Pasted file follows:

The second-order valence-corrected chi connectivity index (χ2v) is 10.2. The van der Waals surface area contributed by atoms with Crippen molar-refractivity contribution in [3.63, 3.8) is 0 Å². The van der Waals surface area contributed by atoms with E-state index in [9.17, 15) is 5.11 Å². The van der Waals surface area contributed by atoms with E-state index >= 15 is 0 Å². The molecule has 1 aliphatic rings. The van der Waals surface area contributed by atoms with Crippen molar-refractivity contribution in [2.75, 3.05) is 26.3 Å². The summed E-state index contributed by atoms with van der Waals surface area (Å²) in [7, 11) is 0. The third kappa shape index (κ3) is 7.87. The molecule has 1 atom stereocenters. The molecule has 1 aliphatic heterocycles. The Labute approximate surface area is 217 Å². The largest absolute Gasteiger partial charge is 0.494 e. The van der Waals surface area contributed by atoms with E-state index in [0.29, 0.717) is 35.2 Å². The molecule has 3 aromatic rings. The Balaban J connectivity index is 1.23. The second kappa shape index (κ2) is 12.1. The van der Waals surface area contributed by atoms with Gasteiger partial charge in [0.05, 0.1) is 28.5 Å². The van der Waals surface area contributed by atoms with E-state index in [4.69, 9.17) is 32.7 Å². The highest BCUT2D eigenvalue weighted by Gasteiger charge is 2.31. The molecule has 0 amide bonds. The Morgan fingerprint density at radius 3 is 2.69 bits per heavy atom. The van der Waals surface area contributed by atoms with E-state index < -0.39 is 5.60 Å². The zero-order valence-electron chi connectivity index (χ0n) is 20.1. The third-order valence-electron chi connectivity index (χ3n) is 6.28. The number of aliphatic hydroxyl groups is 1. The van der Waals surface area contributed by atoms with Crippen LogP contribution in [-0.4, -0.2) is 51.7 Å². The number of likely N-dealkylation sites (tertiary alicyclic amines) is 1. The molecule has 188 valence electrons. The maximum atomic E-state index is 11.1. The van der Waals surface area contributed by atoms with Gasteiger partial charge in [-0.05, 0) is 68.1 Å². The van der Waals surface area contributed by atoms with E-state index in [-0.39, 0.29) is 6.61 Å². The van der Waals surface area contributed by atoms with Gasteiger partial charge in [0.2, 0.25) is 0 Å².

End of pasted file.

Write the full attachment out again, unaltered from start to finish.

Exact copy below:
The second-order valence-corrected chi connectivity index (χ2v) is 10.2. The van der Waals surface area contributed by atoms with Crippen molar-refractivity contribution in [3.63, 3.8) is 0 Å². The van der Waals surface area contributed by atoms with E-state index in [9.17, 15) is 5.11 Å². The van der Waals surface area contributed by atoms with E-state index >= 15 is 0 Å². The molecule has 1 aliphatic rings. The van der Waals surface area contributed by atoms with Crippen molar-refractivity contribution in [2.75, 3.05) is 26.3 Å². The summed E-state index contributed by atoms with van der Waals surface area (Å²) in [7, 11) is 0. The third kappa shape index (κ3) is 7.87. The molecule has 1 atom stereocenters. The molecule has 1 aliphatic heterocycles. The Labute approximate surface area is 217 Å². The largest absolute Gasteiger partial charge is 0.494 e. The van der Waals surface area contributed by atoms with E-state index in [0.29, 0.717) is 35.2 Å². The molecule has 3 aromatic rings. The Balaban J connectivity index is 1.23. The second kappa shape index (κ2) is 12.1. The van der Waals surface area contributed by atoms with Gasteiger partial charge in [0.05, 0.1) is 28.5 Å². The van der Waals surface area contributed by atoms with E-state index in [4.69, 9.17) is 32.7 Å². The highest BCUT2D eigenvalue weighted by Gasteiger charge is 2.31. The molecule has 0 amide bonds. The Morgan fingerprint density at radius 3 is 2.69 bits per heavy atom. The van der Waals surface area contributed by atoms with E-state index < -0.39 is 5.60 Å². The zero-order valence-electron chi connectivity index (χ0n) is 20.1. The third-order valence-electron chi connectivity index (χ3n) is 6.28. The number of aliphatic hydroxyl groups is 1. The van der Waals surface area contributed by atoms with Crippen LogP contribution in [-0.4, -0.2) is 51.7 Å². The number of likely N-dealkylation sites (tertiary alicyclic amines) is 1. The molecule has 188 valence electrons. The maximum atomic E-state index is 11.1. The van der Waals surface area contributed by atoms with Gasteiger partial charge in [-0.05, 0) is 68.1 Å². The van der Waals surface area contributed by atoms with E-state index in [-0.39, 0.29) is 6.61 Å². The van der Waals surface area contributed by atoms with Gasteiger partial charge in [0.2, 0.25) is 0 Å².